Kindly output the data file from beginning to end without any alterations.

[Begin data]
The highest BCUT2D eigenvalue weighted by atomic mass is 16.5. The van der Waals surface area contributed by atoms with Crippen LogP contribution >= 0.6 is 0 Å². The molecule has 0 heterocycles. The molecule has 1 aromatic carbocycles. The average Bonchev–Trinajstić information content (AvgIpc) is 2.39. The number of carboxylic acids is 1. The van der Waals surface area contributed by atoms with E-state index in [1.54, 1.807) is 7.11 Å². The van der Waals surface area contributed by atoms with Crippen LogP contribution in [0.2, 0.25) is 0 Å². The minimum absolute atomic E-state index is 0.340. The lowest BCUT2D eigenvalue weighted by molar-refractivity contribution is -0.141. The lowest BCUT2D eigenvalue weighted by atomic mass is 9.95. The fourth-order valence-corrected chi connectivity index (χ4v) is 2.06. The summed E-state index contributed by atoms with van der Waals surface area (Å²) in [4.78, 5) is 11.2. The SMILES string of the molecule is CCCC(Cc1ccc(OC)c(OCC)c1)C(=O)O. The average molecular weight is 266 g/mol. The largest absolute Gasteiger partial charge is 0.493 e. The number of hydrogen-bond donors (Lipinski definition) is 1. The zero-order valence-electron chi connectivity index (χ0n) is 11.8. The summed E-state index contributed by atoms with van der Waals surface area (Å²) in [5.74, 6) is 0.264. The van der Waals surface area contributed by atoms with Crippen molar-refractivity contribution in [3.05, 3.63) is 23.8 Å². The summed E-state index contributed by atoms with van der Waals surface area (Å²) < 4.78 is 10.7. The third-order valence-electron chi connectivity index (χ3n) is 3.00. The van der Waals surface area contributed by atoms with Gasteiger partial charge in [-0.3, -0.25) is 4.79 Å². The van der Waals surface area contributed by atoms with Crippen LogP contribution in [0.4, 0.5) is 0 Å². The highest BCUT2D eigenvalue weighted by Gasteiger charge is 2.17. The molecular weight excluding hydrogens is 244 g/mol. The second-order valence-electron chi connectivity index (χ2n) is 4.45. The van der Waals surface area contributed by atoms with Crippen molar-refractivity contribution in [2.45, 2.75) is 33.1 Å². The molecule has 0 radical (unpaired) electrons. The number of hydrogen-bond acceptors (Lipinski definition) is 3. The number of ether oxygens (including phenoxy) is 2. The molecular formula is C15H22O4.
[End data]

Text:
The highest BCUT2D eigenvalue weighted by atomic mass is 16.5. The van der Waals surface area contributed by atoms with Crippen LogP contribution >= 0.6 is 0 Å². The molecule has 0 heterocycles. The molecule has 1 aromatic carbocycles. The average Bonchev–Trinajstić information content (AvgIpc) is 2.39. The number of carboxylic acids is 1. The van der Waals surface area contributed by atoms with E-state index in [1.54, 1.807) is 7.11 Å². The van der Waals surface area contributed by atoms with Crippen LogP contribution in [0.2, 0.25) is 0 Å². The minimum absolute atomic E-state index is 0.340. The lowest BCUT2D eigenvalue weighted by molar-refractivity contribution is -0.141. The lowest BCUT2D eigenvalue weighted by atomic mass is 9.95. The fourth-order valence-corrected chi connectivity index (χ4v) is 2.06. The summed E-state index contributed by atoms with van der Waals surface area (Å²) in [4.78, 5) is 11.2. The SMILES string of the molecule is CCCC(Cc1ccc(OC)c(OCC)c1)C(=O)O. The average molecular weight is 266 g/mol. The largest absolute Gasteiger partial charge is 0.493 e. The number of hydrogen-bond donors (Lipinski definition) is 1. The zero-order valence-electron chi connectivity index (χ0n) is 11.8. The summed E-state index contributed by atoms with van der Waals surface area (Å²) in [5.74, 6) is 0.264. The van der Waals surface area contributed by atoms with Crippen molar-refractivity contribution in [3.05, 3.63) is 23.8 Å². The summed E-state index contributed by atoms with van der Waals surface area (Å²) < 4.78 is 10.7. The third-order valence-electron chi connectivity index (χ3n) is 3.00. The van der Waals surface area contributed by atoms with Gasteiger partial charge in [-0.3, -0.25) is 4.79 Å². The van der Waals surface area contributed by atoms with Crippen LogP contribution in [0.4, 0.5) is 0 Å². The highest BCUT2D eigenvalue weighted by Gasteiger charge is 2.17. The molecular weight excluding hydrogens is 244 g/mol. The second-order valence-electron chi connectivity index (χ2n) is 4.45. The van der Waals surface area contributed by atoms with Crippen molar-refractivity contribution in [2.45, 2.75) is 33.1 Å². The molecule has 0 radical (unpaired) electrons. The number of hydrogen-bond acceptors (Lipinski definition) is 3. The number of ether oxygens (including phenoxy) is 2. The molecular formula is C15H22O4.